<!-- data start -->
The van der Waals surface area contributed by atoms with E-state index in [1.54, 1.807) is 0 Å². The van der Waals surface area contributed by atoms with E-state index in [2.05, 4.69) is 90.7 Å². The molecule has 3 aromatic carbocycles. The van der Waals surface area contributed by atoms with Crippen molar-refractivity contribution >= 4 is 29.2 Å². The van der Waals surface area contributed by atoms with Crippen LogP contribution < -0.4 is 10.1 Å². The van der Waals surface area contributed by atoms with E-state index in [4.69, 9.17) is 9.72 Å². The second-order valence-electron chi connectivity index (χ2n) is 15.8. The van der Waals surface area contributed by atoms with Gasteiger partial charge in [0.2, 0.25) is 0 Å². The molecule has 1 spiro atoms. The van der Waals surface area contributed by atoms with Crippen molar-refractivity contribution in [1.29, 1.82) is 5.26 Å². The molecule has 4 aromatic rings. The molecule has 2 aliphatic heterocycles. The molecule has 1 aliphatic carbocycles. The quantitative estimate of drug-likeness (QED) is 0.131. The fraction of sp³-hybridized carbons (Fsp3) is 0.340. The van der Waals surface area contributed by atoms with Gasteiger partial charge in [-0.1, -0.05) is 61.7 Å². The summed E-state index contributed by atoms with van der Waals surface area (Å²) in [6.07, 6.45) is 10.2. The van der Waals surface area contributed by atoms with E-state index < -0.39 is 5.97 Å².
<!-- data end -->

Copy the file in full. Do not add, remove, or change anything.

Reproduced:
The van der Waals surface area contributed by atoms with E-state index in [1.54, 1.807) is 0 Å². The van der Waals surface area contributed by atoms with E-state index in [2.05, 4.69) is 90.7 Å². The molecule has 3 aromatic carbocycles. The van der Waals surface area contributed by atoms with Crippen molar-refractivity contribution >= 4 is 29.2 Å². The van der Waals surface area contributed by atoms with Crippen LogP contribution < -0.4 is 10.1 Å². The van der Waals surface area contributed by atoms with E-state index in [4.69, 9.17) is 9.72 Å². The second-order valence-electron chi connectivity index (χ2n) is 15.8. The van der Waals surface area contributed by atoms with Gasteiger partial charge in [0.2, 0.25) is 0 Å². The molecule has 1 spiro atoms. The van der Waals surface area contributed by atoms with Crippen molar-refractivity contribution in [1.29, 1.82) is 5.26 Å². The molecule has 4 aromatic rings. The molecule has 2 aliphatic heterocycles. The molecule has 1 aliphatic carbocycles. The quantitative estimate of drug-likeness (QED) is 0.131. The fraction of sp³-hybridized carbons (Fsp3) is 0.340. The van der Waals surface area contributed by atoms with Gasteiger partial charge in [-0.1, -0.05) is 61.7 Å². The summed E-state index contributed by atoms with van der Waals surface area (Å²) in [6.07, 6.45) is 10.2. The van der Waals surface area contributed by atoms with E-state index < -0.39 is 5.97 Å².